Your milage may very...

Xaric
03-30-2009, 10:04 AM
Disdaine - last week we had that exact problem, where raiders were not using thier one main roll on a minor upgrade because they were afraid the piece they really wanted would drop. What ended up happening was lots of good pieces went to offspec rolls, and when that BiS piece dropped only 1 person won, and the other 2 that waited got nothing for the night.
We have made it clear ad nauseum to our raiders that passing up an obvious upgrade so that you can possibly roll against that one big item later is ridiculous. It's not my job to make sure everyone in the raid gets gear, it's my job to make sure that everyone in the raid has a fair shot and the opportunity to get gear. If they choose not to take advantage of that opportunity and end up walking out of the raid with nothing, they have no one to blame but themselves. How one chooses to gear up their toon is really none of my concern, but if their decisions begin to negatively affect the raid or if they can't pull their own weight because of their decisions, then they eat the consequences just like anyone else. Do not show up to my raid with 1500 dps with the excuse "I've been waiting for that tier gear to drop".

Bottom line?
If you (in general, not specifically "you") actually need the gear, then saving rolls is stupid. If you save rolls and end up winning nothing, that's on you. Naxxramas will be there next week, and we'll be back in there. It will drop again, I promise.

Alias
04-02-2009, 01:43 PM
We've been running weekly 'alt' raids, so people can both gear up their alts, as well as giving mains who dont get a spot in the main raid can go in the alt raid - and we can trial new members without them messing up immortal.

Main things
- Bring every guildy first, of course
- Ask friends of friends/people you know from PUGs. Especially if they came the week before and didn't suck.
- Bring applications on-realm (untagged), even if you're full on their class. At worst, they're bad. At best, you have a new member, and you didn't have to suffer through three weeks of them being bad on trial. It gives the exceptional players you might be full on a chance to prove themself too. We can usually fill 2 - 5 spots this way.
- Looking in trade/LFG is a last resort, but make sure you armory them. Check if they're hitcapped (ask a knowledgeable guildy for melee). Check their spec is pve. A known guild tag probably means they're an alt, but should know the instance. Try wherever possible to only take people who have cleared naxxramas before (10man is fine).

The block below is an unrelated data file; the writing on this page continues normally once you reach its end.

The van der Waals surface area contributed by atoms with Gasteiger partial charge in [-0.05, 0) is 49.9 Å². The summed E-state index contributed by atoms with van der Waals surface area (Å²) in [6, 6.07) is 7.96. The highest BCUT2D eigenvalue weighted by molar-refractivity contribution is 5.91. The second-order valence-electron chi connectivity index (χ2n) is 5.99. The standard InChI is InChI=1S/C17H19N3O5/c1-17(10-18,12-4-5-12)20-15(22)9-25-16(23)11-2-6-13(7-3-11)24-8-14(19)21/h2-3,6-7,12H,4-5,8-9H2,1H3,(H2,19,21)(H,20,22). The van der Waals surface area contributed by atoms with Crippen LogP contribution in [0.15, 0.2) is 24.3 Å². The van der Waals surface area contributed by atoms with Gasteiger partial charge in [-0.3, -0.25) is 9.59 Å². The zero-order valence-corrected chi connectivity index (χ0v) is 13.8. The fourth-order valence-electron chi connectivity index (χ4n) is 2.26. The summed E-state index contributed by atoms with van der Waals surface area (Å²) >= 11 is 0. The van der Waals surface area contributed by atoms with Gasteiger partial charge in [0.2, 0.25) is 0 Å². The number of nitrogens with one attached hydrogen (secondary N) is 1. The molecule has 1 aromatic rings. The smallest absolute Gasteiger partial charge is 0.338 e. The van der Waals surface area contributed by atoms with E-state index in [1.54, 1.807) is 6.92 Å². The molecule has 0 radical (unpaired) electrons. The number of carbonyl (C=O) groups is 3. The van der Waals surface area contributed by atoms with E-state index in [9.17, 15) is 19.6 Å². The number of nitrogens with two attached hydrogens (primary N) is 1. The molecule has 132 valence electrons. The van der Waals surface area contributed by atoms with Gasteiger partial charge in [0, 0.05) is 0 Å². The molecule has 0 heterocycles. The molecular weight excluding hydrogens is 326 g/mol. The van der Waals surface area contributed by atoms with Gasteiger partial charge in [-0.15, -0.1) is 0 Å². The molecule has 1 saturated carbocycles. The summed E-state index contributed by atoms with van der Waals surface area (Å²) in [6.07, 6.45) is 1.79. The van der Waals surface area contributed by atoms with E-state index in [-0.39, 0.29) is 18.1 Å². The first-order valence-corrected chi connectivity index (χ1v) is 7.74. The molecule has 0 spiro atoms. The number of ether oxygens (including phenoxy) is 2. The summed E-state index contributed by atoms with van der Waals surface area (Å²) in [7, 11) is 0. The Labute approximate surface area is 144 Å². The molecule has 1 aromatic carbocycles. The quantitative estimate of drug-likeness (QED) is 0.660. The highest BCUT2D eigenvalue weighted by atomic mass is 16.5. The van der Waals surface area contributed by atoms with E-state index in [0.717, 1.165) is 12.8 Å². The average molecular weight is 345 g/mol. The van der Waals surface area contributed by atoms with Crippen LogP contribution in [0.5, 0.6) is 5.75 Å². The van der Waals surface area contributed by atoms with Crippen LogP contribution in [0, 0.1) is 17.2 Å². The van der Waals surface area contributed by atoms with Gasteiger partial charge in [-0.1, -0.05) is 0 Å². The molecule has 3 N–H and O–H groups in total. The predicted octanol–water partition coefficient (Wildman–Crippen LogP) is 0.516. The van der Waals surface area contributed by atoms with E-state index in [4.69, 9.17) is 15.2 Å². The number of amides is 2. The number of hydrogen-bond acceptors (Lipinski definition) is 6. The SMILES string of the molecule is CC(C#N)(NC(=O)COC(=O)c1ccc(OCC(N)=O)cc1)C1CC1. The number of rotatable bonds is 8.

Loot
- mainspec > offspec is fairly standard
- if it has defence, parry, dodge, its tank gear
- if it has mp5, its healer gear
- Mainspec = the spec you are in the raid
- we say people who haven't won a mainspec roll have preference on mainspec drops, but dont count tier tokens. This is up to your preference
- Figure out what you're doing with BOEs and Abyss crystals before the run starts and state it. In our case, they all go to our guild bank (upgrade or not), but your milaege may vary.
- We also specify Dying curse/Sapphiron/KT/some malygos/all Sarth trinkets and extra-drake loot/mounts are guild priority. Over the 2 months the PUG has been running we've had three people leave raid once this policy was announced - however, we're the top guild on server, and our alt raid has been taking the PUGs who dont suck after naxx and killing 3D sarth for the last few weeks (Replace the PUGs that suck with any guildies who logged on late). Spots go very very easily.
- Whatever you do, specify it in raid chat before anyone is saved to the ID, and ask them to leave raid if they are unhappy. Before the first trash pull is even better.

Organisation
- everyone needs to be on vent. If a PUG doesn't have vent, find a different PUG.
- hopefully you wont take PUGs who haven't cleared naxx before and need explanations of bossfights. If your strategy is different at all, make sure to specify it before a bossfight (FYI: wierd thaddius strategies aren't fun)
- make a healer channel, get someone to give healing assignments, although they're only needed for some bosses
- a one night clear is best if you can, our runs tend to take ~3 hours. Two nights and you risk PUGs being unlikely to want to join since you have the 'easy' bosses down, and they dont want to be saved to an ID with the hard bosses left in case they're not downed. Otherwise, leave spider wing till last. And never stop with only sapp/kt left. A tagged alt from a guild only needing sapp/KT loot would love to ninja it.

Other stuff
- we ask they come flasked and someone usually drops a fish feast. no distinction between alts, mains, and PUGs here - its not very enforcable, but haven't had a problem this far
- DCs - usually we can either replace them with a guildy who logs on late, or a friend of a friend. generally not worth the time to PUG another from trade chat. Rarely a problem.
- Sapphiron/frost resist. Do not expect PUGs to have it. We dont use it anyway, and never have, but if you do, then expect the PUGs not to. If you want the 100-club achievement, make sure none of the PUGs put on frost resist or drop totems to spoil it.
- Always make sure you have two priests for Razuvious